Many cholesterol lowering medications can be taken with no side effects at all, and in fact, these days it's very common for us to be able to really perfectly well control cholesterol levels and have the patient really have no sense that they're taking a pill at all. That's particularly true of the statins, which in most people have no side effects. However, there are a couple of side effects that you should be aware of because they can be important. A few people who take statins will have problems with muscle pain, and that muscle pain can turn into a serious problem because you can actually have muscle cells be sufficiently damaged that they release what's called myeglobin. If that myeglobin rises to high enough levels, it can damage the kidneys. So, developing muscle pain after you've been started on a statin is a reason to call your physician on that day. If you develop dark urine, a dark color to the urine after you've started a statin or after the dose has been increased, that would be a reason to stop taking the statin long enough to call your physician, and ask for advice. With statins, occasionally liver function tests, blood tests that we measure, can go up, but in most cases they will come back down again without really any change. Still, blood tests need to be checked. Now there are other cholesterol lowering medications and they have different kinds of side effects, potentially. Again, many people take them without any side effects at all. Some of the medications can cause some nausea, constipation or symptoms in the GI tract. Others, particularly niacin, can cause flushing, a feeling of heat and redness. Again, many of these side effects either will disappear over time or can be managed. But, it's important to let your physician know if you develop any side effects with the medicine because we would like to find a regimen that makes your levels perfect without having you have to suffer side effects. We certainly want to be certain that you don't suffer any side effects that would cause you any serious problem.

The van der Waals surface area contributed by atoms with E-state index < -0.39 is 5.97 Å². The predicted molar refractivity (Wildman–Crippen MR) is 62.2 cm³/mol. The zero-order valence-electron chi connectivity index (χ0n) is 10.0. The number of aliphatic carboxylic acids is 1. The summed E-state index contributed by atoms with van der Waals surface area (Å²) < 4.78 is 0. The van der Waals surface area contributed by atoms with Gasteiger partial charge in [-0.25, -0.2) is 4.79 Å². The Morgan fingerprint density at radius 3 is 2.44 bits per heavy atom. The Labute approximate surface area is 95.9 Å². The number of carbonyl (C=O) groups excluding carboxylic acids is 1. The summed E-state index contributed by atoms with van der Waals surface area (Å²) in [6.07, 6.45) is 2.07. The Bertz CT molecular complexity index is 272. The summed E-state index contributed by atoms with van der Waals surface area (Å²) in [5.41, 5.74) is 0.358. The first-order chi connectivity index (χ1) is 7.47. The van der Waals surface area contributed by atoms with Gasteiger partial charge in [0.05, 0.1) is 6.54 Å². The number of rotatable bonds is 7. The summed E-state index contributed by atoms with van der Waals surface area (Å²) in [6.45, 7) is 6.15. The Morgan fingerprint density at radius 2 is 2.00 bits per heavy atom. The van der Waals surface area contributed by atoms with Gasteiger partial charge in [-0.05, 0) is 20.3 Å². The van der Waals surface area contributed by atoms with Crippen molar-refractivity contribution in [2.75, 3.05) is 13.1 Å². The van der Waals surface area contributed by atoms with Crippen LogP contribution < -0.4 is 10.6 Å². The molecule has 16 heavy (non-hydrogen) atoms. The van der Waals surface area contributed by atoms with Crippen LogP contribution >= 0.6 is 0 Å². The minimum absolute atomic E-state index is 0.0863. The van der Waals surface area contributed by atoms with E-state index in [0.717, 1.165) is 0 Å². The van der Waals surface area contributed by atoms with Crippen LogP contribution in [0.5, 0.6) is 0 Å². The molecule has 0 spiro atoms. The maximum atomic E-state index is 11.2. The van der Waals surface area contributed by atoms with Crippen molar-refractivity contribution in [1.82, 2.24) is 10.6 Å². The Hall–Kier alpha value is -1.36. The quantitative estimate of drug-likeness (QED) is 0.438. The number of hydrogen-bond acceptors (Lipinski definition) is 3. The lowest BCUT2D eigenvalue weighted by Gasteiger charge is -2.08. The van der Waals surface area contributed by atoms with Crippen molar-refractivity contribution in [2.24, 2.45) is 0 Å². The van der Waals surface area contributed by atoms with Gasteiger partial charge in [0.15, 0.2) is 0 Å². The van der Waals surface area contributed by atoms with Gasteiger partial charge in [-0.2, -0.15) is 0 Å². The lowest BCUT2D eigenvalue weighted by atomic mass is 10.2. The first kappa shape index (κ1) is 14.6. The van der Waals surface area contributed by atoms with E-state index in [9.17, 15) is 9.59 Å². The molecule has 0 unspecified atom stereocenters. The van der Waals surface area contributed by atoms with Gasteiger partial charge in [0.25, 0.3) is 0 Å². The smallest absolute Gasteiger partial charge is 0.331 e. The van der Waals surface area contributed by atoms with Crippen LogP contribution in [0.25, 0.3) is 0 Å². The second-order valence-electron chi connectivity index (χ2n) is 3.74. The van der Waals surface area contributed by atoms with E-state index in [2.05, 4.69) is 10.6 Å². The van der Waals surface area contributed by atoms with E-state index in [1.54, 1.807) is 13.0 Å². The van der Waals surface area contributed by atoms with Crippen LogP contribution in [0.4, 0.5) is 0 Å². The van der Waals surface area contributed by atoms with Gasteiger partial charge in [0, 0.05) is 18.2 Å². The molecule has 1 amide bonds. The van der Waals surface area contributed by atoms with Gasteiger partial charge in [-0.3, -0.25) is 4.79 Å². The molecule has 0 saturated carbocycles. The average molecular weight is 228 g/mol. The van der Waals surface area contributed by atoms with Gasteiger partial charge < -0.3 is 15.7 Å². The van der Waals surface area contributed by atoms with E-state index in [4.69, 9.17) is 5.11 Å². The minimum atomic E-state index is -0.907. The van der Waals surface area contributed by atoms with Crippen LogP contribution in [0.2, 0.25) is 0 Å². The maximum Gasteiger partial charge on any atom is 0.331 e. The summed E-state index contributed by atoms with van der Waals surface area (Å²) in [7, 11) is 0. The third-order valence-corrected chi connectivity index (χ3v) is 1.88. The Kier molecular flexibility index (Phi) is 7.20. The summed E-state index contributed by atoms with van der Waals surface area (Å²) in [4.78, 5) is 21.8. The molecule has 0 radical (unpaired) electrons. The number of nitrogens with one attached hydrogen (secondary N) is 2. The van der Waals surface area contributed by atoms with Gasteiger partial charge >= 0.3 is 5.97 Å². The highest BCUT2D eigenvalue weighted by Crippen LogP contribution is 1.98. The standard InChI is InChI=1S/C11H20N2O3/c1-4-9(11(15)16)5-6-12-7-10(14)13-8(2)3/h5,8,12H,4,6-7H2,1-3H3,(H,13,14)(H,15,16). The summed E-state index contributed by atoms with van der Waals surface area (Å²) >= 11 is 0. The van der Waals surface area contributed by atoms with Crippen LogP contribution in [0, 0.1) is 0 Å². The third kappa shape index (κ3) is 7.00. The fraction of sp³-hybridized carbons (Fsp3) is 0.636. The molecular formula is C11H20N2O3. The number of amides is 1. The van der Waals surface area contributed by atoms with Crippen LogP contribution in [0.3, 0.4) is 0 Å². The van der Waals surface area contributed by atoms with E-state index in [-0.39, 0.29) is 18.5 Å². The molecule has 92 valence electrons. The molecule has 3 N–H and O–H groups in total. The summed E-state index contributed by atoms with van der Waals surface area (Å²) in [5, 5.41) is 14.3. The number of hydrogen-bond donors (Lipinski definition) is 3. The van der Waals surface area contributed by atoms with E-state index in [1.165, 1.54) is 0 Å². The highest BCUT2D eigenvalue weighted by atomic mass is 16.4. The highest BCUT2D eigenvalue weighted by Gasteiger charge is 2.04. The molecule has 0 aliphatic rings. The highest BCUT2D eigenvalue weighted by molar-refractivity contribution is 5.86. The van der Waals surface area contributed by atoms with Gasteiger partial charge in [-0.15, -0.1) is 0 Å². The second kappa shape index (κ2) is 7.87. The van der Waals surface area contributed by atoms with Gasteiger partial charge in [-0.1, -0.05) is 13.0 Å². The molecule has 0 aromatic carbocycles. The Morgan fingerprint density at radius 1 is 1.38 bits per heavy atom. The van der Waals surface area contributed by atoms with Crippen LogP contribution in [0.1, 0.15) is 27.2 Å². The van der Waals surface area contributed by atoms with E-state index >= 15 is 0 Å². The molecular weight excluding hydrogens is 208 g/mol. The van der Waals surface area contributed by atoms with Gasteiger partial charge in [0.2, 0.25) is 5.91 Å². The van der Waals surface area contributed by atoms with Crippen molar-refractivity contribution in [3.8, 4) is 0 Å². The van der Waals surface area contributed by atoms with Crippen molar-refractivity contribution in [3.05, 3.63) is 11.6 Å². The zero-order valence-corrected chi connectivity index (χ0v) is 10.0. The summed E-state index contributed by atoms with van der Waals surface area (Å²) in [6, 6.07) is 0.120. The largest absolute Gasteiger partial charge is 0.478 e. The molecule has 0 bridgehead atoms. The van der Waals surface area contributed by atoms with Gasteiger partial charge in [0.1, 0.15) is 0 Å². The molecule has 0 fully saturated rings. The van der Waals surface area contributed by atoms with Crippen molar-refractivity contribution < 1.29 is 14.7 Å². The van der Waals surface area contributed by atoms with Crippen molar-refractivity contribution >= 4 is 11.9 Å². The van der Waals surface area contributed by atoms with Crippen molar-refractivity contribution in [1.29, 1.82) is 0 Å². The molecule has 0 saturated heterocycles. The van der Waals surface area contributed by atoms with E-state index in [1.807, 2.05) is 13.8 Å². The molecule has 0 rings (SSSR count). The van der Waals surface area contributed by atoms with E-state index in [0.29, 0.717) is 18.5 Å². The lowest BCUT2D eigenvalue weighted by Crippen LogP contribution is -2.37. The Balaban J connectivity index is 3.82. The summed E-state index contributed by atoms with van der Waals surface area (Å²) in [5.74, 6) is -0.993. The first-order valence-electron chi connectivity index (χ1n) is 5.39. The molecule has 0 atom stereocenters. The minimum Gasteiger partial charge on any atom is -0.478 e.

Are heart disease medications under-prescribed?
The medications that we have available to prevent heart disease now, are really seriously under used. So, there's no question that we also under use advise about our life style. We don't spend enough time with patients explaining to them what a healthy life style should be. In terms of diet, and physical activity. Once we've explained those things and they've tried those, it's very important that we not let it rest there. That we use the medications that we have to control these risk factors. Leaving blood pressure uncontrolled which happens in a great majority of people in this country. Many people who have high blood pressure, don't even know they have it. Even if they know they have it and they're on treatment for it, they're often not treated to go. Their blood pressure really isn't brought down into the non-hypertensive range. That's a pitty because we can now effectively control high blood pressure in nearly every one with out side effects and greatly reduce their risk. Same thing is true for cholestoral. So we need to do a better job having physicians make the diagnosis of a risk factor, and then really treat it to goal. We need patients to know their numbers, and to want them to be treated to goal.